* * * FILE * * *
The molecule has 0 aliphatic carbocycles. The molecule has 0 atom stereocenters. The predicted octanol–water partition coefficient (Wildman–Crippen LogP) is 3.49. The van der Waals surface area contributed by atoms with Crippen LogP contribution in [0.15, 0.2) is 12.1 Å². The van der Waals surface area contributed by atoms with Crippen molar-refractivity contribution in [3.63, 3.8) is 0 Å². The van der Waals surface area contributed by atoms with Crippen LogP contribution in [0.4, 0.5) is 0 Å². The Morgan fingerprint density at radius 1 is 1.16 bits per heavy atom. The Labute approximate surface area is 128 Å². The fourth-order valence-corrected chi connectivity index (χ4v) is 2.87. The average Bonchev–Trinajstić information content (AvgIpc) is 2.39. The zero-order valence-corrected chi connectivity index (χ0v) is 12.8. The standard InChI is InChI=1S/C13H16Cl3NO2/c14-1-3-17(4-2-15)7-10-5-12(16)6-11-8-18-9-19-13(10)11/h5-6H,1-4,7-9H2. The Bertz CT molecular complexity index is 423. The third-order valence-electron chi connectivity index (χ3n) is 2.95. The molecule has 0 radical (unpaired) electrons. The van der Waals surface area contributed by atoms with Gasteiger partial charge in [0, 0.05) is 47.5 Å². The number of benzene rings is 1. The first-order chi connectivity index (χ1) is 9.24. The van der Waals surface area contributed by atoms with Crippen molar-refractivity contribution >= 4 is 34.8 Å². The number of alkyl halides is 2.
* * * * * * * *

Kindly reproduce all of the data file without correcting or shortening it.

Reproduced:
The molecule has 0 aliphatic carbocycles. The molecule has 0 atom stereocenters. The predicted octanol–water partition coefficient (Wildman–Crippen LogP) is 3.49. The van der Waals surface area contributed by atoms with Crippen LogP contribution in [0.15, 0.2) is 12.1 Å². The van der Waals surface area contributed by atoms with Crippen molar-refractivity contribution in [3.63, 3.8) is 0 Å². The van der Waals surface area contributed by atoms with Crippen LogP contribution in [0.4, 0.5) is 0 Å². The Morgan fingerprint density at radius 1 is 1.16 bits per heavy atom. The Labute approximate surface area is 128 Å². The fourth-order valence-corrected chi connectivity index (χ4v) is 2.87. The average Bonchev–Trinajstić information content (AvgIpc) is 2.39. The zero-order valence-corrected chi connectivity index (χ0v) is 12.8. The standard InChI is InChI=1S/C13H16Cl3NO2/c14-1-3-17(4-2-15)7-10-5-12(16)6-11-8-18-9-19-13(10)11/h5-6H,1-4,7-9H2. The Bertz CT molecular complexity index is 423. The third-order valence-electron chi connectivity index (χ3n) is 2.95. The molecule has 0 radical (unpaired) electrons. The van der Waals surface area contributed by atoms with Gasteiger partial charge in [0, 0.05) is 47.5 Å². The number of benzene rings is 1. The first-order chi connectivity index (χ1) is 9.24. The van der Waals surface area contributed by atoms with Crippen molar-refractivity contribution >= 4 is 34.8 Å². The number of alkyl halides is 2.